MADRID, Jan 29 (Reuters) - The real estate arm of bailed-out Spanish lender Bankia said it raised 550 million euros ($740.35 million) in 2012 from selling foreclosed properties, 19 percent more than in 2011, as tax breaks fuelled a year-end rush.
Bankia Habitat said on Tuesday it had independently sold 1,100 such properties in December alone, 70 percent more than in November, and just before the bank had to move 22.3 billion euros of rotten real estate assets to a so-called bad bank.
The bad bank, known as Sareb, was set up as a condition for four of Spain’s nationalised lenders, including Bankia, to receive 37 billion euros in European aid last year, after they were hit by a property crash dating back to 2008.
Sareb took the foreclosed assets at an average discount of just over 63 percent. Bankia Habitat said it had sold properties in 2012 with price reductions of between 40 and 60 percent.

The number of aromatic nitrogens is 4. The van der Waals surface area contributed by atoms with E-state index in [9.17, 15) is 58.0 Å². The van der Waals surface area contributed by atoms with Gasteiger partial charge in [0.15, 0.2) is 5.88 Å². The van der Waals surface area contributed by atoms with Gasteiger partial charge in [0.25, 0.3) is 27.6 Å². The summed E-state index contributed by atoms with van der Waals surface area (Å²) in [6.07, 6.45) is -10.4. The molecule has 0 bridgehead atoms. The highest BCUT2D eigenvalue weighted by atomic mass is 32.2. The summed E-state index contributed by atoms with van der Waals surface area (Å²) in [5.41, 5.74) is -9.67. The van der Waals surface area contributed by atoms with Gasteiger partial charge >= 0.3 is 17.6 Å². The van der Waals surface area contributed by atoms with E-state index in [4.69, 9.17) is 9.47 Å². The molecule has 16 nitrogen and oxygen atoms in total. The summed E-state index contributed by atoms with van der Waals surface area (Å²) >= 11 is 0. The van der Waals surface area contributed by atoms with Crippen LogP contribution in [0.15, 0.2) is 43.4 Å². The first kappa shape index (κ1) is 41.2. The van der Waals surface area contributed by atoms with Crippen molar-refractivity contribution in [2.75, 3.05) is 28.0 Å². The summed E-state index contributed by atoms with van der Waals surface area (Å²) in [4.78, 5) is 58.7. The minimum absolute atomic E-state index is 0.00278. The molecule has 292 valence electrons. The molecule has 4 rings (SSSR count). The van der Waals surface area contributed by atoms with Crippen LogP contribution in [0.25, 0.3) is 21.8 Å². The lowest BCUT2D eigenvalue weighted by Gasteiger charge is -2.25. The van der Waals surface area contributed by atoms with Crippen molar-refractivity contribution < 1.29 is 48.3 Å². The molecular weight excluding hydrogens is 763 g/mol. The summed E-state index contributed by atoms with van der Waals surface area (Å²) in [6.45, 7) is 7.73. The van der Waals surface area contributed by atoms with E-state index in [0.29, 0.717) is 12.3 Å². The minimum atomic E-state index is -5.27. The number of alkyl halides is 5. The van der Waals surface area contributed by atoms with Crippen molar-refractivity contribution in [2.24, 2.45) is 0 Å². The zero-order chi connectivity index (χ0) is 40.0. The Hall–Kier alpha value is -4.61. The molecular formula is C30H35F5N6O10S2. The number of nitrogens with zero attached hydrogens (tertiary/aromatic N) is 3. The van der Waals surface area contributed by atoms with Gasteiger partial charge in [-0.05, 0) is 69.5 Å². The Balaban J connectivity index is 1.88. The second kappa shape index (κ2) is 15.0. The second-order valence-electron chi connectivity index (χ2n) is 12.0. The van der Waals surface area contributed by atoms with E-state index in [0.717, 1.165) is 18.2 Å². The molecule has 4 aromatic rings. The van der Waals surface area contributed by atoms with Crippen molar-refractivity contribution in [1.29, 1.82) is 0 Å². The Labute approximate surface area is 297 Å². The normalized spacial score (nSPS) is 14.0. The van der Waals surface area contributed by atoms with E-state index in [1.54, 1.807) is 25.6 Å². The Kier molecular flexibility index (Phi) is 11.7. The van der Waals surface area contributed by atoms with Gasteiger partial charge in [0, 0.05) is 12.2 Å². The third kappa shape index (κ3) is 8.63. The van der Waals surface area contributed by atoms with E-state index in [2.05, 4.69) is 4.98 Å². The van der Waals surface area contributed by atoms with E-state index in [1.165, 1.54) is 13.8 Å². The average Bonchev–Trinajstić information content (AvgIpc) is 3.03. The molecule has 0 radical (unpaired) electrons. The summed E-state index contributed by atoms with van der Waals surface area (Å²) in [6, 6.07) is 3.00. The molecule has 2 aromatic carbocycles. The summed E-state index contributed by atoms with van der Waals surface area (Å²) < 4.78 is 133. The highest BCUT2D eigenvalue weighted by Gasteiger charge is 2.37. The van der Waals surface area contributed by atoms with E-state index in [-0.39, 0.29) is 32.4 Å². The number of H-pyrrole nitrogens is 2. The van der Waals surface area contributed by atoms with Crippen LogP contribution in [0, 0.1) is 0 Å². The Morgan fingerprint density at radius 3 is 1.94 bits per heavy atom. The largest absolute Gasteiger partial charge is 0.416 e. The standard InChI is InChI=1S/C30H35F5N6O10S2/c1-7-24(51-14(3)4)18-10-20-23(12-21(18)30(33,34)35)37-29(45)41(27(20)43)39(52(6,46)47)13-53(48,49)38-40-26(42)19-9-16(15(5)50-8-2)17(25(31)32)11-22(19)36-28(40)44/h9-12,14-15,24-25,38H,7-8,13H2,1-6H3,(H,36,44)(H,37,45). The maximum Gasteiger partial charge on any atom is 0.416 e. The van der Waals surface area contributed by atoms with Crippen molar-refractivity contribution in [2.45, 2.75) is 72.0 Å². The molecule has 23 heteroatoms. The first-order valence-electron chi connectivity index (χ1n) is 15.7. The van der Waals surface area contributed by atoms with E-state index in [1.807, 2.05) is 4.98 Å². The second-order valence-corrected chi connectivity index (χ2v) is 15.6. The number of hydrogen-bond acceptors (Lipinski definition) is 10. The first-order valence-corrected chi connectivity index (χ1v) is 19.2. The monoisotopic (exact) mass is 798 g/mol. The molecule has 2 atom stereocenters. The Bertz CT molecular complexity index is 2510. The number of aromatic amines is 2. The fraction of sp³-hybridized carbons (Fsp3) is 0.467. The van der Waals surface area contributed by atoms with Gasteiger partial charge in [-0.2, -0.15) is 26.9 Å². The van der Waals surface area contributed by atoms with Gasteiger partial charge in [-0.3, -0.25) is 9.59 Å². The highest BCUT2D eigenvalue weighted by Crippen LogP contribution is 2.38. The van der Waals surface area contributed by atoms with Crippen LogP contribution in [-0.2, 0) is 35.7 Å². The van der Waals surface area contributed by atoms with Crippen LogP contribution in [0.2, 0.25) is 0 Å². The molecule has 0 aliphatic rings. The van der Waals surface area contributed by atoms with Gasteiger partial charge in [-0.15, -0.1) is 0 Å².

The group said that the year-end sales were also helped by tax breaks on housing purchases which ran out in 2013.
Sareb also did not take foreclosed properties valued at less than 100,000 euros, or property loans of under 250,000 euros, assets which remain in Bankia Habitat, within the Bankia group.
Bankia Habitat added that in total it had raised 1.6 billion euros from property related sales in 2012, including buildings from developers, and land. In all, Bankia Habitat shed 14,600 individual real estate assets, with the bulk of buildings sold in Madrid and the region of Valencia. ($1 = 0.7429 euros) (Reporting by Jesus Aguado and Sarah White; Editing by Louise Heavens)